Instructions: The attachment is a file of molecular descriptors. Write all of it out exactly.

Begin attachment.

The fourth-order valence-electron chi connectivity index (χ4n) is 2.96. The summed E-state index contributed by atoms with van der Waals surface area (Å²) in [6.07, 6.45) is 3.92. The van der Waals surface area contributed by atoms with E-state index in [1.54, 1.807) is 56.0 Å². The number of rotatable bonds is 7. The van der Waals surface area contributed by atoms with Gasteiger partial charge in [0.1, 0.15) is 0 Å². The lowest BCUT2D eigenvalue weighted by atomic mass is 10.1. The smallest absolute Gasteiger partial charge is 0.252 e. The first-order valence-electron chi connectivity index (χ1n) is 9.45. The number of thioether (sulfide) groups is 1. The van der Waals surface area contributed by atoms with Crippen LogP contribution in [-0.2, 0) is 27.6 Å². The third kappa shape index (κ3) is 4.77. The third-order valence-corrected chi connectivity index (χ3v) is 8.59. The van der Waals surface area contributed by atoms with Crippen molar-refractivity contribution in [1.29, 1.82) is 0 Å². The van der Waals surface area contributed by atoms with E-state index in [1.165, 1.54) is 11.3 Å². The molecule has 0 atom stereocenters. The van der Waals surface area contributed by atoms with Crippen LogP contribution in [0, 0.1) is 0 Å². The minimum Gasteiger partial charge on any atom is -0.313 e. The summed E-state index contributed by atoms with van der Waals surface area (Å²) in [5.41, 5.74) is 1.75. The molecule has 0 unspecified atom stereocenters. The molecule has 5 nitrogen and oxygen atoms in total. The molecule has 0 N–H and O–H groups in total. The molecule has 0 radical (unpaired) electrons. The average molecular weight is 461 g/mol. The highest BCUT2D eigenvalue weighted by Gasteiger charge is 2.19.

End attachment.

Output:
The fourth-order valence-electron chi connectivity index (χ4n) is 2.96. The summed E-state index contributed by atoms with van der Waals surface area (Å²) in [6.07, 6.45) is 3.92. The van der Waals surface area contributed by atoms with E-state index in [1.54, 1.807) is 56.0 Å². The number of rotatable bonds is 7. The van der Waals surface area contributed by atoms with Gasteiger partial charge in [0.1, 0.15) is 0 Å². The lowest BCUT2D eigenvalue weighted by atomic mass is 10.1. The smallest absolute Gasteiger partial charge is 0.252 e. The first-order valence-electron chi connectivity index (χ1n) is 9.45. The number of thioether (sulfide) groups is 1. The van der Waals surface area contributed by atoms with Crippen LogP contribution in [-0.2, 0) is 27.6 Å². The third kappa shape index (κ3) is 4.77. The third-order valence-corrected chi connectivity index (χ3v) is 8.59. The van der Waals surface area contributed by atoms with Crippen molar-refractivity contribution in [1.29, 1.82) is 0 Å². The van der Waals surface area contributed by atoms with E-state index in [1.165, 1.54) is 11.3 Å². The molecule has 0 atom stereocenters. The van der Waals surface area contributed by atoms with Crippen LogP contribution in [0, 0.1) is 0 Å². The minimum Gasteiger partial charge on any atom is -0.313 e. The summed E-state index contributed by atoms with van der Waals surface area (Å²) in [5.41, 5.74) is 1.75. The molecule has 0 unspecified atom stereocenters. The molecule has 5 nitrogen and oxygen atoms in total. The molecule has 0 N–H and O–H groups in total. The molecule has 0 radical (unpaired) electrons. The average molecular weight is 461 g/mol. The highest BCUT2D eigenvalue weighted by Gasteiger charge is 2.19.